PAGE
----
WHY is this still a thing?

Why is steinberg still using a 32bit process “SYNSOPOS.exe” ? to validate licenses for 64bit Cubase 12 pro components? such as HALion sonic 3 ? not SE but the full version. I thought we are moving away from the 32bit processes, running in 32bit memory space?

while we clearly have a 64bit license engine…


You really don’t need such a big amount of memory for the license check. In this case, it really doesn’t matter, if the process is 32- or 64-bit.

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I am talking about moving away from the old architecture ,the new license system , runs in 64-bit process x64 (see image above). It also does not take much memory, as you can see, but that’s not the point, the point is, why are we still talking to 32 bit processes? The reason I ask, is, I still have to use a dongle to use HALion Sonic full version.

But we are moving away from it. It just takes some additional time as we are still in the transition period and will be for some time. Also, on many systems not using the latest releases, the old eLicenser and its components are still needed as well.


Halion Sonic 3 (And halion 6) didnt move yet to the new license (SAM)
probably “Soon” for Halion 7 and Halion sonic 3 (or 4? )

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What’s the problem with it being a 32 bit process?

Why have a 32bit process in a 64bit application… and why not migrate all licenses to the latest 64bit system, so we can truly get rid of the dongle. That was the point…

Windows & a gillion other apps & programs do the same thing calling 32-bit code from 64-bit programs. It doesn’t hurt anything.

…ummm cause work takes time to actually occur. Licenses are being migrated as products are updated, which seems like a pretty sensible approach. Would you prefer they held off on introducing the new licensing for a couple of years so that all the products could switch to the new scheme all at once?

Yes :grin: .

I am one of the folks who never really had a problem with the dongle, so I would have preferred it to be a done deal when it was “ready”. I completely understand that I am probably in the minority. Whatever … it is what it is.


Perhaps you have a better understanding of how Strindberg licensing systems works. But what fail to understand is why would it take years to migrate an application to the new licensing system, which is already validating cubase 12?

Because it’s not “an application”, it’s dozens of products that use the same licensing system and not everyone is going to update to the new stuff right away.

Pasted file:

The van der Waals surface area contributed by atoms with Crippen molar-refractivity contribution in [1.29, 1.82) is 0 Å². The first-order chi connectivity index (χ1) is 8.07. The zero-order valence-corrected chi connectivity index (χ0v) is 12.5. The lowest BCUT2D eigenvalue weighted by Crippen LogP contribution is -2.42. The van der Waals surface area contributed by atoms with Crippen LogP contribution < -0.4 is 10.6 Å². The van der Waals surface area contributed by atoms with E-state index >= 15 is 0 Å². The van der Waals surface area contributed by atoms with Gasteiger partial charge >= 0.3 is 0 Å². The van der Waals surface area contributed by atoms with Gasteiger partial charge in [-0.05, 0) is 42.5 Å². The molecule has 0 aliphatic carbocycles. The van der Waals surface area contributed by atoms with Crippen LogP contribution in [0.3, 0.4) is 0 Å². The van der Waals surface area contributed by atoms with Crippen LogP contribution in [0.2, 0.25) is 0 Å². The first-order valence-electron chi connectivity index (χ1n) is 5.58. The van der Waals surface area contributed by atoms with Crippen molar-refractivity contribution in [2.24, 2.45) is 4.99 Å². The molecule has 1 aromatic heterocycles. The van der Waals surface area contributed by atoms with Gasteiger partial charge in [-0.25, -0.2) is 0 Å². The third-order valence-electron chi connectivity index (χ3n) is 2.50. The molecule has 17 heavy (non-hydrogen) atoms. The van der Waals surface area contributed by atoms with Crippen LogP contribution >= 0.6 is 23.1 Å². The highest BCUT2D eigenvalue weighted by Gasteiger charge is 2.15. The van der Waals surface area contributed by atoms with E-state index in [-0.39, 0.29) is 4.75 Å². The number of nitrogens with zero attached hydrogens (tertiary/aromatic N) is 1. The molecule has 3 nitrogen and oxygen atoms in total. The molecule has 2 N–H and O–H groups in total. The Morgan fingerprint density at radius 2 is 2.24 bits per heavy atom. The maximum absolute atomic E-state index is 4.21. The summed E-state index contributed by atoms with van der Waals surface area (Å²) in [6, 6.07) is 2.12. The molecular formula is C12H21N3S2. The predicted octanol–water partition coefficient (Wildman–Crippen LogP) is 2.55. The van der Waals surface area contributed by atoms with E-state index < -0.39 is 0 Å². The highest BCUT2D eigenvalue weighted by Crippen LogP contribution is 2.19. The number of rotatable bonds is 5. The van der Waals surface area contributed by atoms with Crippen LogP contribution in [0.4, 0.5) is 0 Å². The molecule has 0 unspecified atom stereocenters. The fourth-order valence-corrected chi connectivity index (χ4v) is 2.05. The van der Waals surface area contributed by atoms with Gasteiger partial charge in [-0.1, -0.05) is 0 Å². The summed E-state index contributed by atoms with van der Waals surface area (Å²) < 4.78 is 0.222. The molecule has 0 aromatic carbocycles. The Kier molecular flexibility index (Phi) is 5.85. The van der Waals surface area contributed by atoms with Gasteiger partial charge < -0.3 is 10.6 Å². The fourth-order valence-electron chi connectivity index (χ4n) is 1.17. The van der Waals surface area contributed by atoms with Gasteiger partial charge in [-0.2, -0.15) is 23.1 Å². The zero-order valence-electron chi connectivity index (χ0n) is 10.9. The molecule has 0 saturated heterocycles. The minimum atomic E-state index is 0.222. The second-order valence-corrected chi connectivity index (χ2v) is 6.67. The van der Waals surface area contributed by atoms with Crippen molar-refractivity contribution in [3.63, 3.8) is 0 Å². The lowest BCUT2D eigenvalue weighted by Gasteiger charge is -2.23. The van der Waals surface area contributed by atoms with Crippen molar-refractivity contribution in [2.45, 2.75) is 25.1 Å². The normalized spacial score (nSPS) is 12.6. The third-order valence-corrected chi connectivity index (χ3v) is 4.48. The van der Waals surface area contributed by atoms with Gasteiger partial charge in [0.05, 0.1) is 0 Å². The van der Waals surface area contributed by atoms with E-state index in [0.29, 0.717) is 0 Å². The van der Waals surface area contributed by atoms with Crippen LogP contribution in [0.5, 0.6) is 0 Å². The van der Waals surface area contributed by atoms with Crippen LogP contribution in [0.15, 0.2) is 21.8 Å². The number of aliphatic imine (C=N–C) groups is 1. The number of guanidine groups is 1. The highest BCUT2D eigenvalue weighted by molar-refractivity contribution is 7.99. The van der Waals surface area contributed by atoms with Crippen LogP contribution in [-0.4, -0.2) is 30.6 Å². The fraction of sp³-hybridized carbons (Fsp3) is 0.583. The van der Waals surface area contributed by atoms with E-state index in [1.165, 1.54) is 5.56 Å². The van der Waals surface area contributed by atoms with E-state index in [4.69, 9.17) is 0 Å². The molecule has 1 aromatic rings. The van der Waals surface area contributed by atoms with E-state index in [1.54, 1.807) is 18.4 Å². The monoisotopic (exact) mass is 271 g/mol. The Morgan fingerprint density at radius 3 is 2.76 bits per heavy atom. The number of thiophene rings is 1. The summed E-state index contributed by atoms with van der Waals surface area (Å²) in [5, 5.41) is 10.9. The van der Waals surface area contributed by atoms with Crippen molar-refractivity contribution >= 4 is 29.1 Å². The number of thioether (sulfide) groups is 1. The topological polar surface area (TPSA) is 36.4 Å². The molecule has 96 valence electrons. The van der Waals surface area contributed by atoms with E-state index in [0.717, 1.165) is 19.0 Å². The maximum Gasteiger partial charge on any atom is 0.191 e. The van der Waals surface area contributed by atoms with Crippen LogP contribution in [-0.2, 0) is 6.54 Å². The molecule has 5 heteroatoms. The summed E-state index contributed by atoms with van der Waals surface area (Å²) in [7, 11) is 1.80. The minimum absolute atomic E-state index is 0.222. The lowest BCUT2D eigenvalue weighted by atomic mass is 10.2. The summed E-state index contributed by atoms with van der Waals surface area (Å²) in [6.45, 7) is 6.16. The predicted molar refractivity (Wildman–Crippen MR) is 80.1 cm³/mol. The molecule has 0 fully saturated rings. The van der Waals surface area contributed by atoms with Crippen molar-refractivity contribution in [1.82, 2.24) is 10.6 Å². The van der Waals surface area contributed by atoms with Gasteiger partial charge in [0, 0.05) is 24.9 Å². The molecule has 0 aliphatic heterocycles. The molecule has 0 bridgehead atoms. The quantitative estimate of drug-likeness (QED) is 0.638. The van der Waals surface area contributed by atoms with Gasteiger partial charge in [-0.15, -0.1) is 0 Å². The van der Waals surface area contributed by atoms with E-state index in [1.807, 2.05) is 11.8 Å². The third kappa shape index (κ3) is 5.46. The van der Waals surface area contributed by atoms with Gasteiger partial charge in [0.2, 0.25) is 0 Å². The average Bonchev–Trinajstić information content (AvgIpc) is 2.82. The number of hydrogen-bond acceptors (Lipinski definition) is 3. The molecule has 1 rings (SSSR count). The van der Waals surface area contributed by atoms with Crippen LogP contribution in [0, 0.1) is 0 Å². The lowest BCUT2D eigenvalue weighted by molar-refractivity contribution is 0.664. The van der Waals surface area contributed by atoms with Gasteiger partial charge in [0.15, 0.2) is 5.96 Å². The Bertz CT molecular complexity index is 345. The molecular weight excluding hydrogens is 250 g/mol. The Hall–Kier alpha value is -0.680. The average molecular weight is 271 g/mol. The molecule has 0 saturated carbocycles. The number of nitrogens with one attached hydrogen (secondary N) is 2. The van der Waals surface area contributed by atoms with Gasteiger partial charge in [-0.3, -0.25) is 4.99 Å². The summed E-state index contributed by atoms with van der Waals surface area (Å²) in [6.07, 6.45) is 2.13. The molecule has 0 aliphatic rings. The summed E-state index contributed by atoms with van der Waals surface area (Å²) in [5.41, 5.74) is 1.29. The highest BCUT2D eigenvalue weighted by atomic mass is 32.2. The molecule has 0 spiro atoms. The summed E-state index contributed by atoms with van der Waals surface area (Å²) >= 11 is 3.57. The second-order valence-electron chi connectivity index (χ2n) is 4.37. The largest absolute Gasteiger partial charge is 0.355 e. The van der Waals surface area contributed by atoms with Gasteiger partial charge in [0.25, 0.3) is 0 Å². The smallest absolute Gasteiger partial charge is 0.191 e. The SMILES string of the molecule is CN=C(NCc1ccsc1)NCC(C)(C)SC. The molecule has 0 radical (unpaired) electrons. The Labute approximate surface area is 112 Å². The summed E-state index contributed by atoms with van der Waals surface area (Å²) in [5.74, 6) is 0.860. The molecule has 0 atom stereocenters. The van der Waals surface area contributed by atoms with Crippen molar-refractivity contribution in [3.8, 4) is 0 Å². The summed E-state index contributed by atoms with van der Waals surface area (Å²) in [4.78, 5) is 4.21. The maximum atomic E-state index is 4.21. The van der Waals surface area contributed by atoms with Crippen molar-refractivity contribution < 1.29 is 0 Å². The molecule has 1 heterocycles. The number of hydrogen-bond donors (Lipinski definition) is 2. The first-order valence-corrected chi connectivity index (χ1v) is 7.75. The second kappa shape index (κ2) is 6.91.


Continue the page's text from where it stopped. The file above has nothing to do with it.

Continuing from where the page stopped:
There really is better stuff to worry about. Might I suggest making some music or whatever audio you work in? :slight_smile:

There really isn’t one.

And having the licensing software run in 32 bit rather than 64 bit probably has nothing to do with getting rid of the dongle.

Actually it may have something to do with getting rid of the dongle.

Licensing is usually much more than just querying the dongle, which could easily be done with a 64 Bit process using the 32 Bit querying process (SYNSOPOS.EXE).

It also involves encrypting the program itself (its binary code), so a hacker cannot reverse engineer the code and remove the license checks. If the eLicenser licensing mechanism is based on a 32 bit system, it cannot encrypt/decrypt 64 bit programs, because while processes with different architecture can “talk” to each other, they cannot directly modify each other.

I am guessing that this is maybe one of the reasons behind Steinberg decision to move away from eLicenser. It wouldn’t support 64 bit CPUs, so they would have to either do a complete rewrite or move to a different system altogether. Although I am surprised, they didn’t just switch to iLok or similar.

Just my 2cents.



I write music still, I just finished this yesterday :slight_smile: LOL

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I write music still, I just finished this yesterday :slight_smile: LOL

Well you obviously know how to write and record music. Very nice.

But you know jack about how computers work internally or how software development works. :joy: :+1:

But that’s OK. Keep doing what you do well!

It basically bakes planned obsolescence into the application, should the platform ever decide to ditch 32-Bit processes. macOS did this. Any application dependent on such components became instantly incompatible with the new version, which simply didn’t run 32-bit code.

The likelihood of Microsoft doing this is slim - at least any time soon - but for people who tend to sit on software revisions for many years, this can be a slight concern.

lol! no actually, I am a fullstack C# developer , I work with medical imaging systems DICOM etc. I do music for fun, I have been using Cubase since Cubase 6,… been using sequencers since I was 16 and back then Cakewalk (midi only) came on a floppy disk lol.

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Nice one. I started on an Atari ST 1040 with a floppy disk. in the 80’s. Still got some of the disks, but nothing to play them on.

Much less complex and able, but also far less bugs… :slight_smile:

Progress huh!

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ah the good old days…